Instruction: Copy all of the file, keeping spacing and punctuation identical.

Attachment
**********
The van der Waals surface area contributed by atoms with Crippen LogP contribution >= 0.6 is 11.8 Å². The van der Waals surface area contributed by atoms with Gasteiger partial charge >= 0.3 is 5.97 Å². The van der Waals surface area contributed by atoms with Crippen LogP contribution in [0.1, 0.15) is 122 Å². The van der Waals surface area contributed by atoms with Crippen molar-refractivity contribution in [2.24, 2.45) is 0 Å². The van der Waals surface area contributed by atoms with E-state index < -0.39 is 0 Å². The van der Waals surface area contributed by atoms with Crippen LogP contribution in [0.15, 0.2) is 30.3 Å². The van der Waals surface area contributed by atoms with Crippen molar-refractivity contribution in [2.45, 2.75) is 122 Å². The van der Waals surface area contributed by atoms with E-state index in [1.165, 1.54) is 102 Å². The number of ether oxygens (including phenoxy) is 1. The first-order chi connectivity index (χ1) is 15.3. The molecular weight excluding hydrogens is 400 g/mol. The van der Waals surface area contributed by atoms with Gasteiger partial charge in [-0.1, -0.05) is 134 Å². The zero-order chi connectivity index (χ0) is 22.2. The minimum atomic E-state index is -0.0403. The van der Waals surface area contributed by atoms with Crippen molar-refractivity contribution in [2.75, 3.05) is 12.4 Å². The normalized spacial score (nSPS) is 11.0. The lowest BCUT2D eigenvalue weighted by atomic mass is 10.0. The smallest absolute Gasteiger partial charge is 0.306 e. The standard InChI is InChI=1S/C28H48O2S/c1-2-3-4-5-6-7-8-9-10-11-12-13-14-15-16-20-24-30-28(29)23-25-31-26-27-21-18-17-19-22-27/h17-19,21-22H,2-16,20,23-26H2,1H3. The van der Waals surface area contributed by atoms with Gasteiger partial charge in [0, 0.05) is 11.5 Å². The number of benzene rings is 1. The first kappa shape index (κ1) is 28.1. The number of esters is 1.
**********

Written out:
The van der Waals surface area contributed by atoms with Crippen LogP contribution >= 0.6 is 11.8 Å². The van der Waals surface area contributed by atoms with Gasteiger partial charge >= 0.3 is 5.97 Å². The van der Waals surface area contributed by atoms with Crippen LogP contribution in [0.1, 0.15) is 122 Å². The van der Waals surface area contributed by atoms with Crippen molar-refractivity contribution in [2.24, 2.45) is 0 Å². The van der Waals surface area contributed by atoms with E-state index < -0.39 is 0 Å². The van der Waals surface area contributed by atoms with Crippen LogP contribution in [0.15, 0.2) is 30.3 Å². The van der Waals surface area contributed by atoms with Crippen molar-refractivity contribution in [2.45, 2.75) is 122 Å². The van der Waals surface area contributed by atoms with E-state index in [1.165, 1.54) is 102 Å². The number of ether oxygens (including phenoxy) is 1. The first-order chi connectivity index (χ1) is 15.3. The molecular weight excluding hydrogens is 400 g/mol. The van der Waals surface area contributed by atoms with Gasteiger partial charge in [-0.1, -0.05) is 134 Å². The zero-order chi connectivity index (χ0) is 22.2. The minimum atomic E-state index is -0.0403. The van der Waals surface area contributed by atoms with Crippen molar-refractivity contribution in [2.75, 3.05) is 12.4 Å². The normalized spacial score (nSPS) is 11.0. The lowest BCUT2D eigenvalue weighted by atomic mass is 10.0. The smallest absolute Gasteiger partial charge is 0.306 e. The standard InChI is InChI=1S/C28H48O2S/c1-2-3-4-5-6-7-8-9-10-11-12-13-14-15-16-20-24-30-28(29)23-25-31-26-27-21-18-17-19-22-27/h17-19,21-22H,2-16,20,23-26H2,1H3. The van der Waals surface area contributed by atoms with Gasteiger partial charge in [0, 0.05) is 11.5 Å². The number of benzene rings is 1. The first kappa shape index (κ1) is 28.1. The number of esters is 1.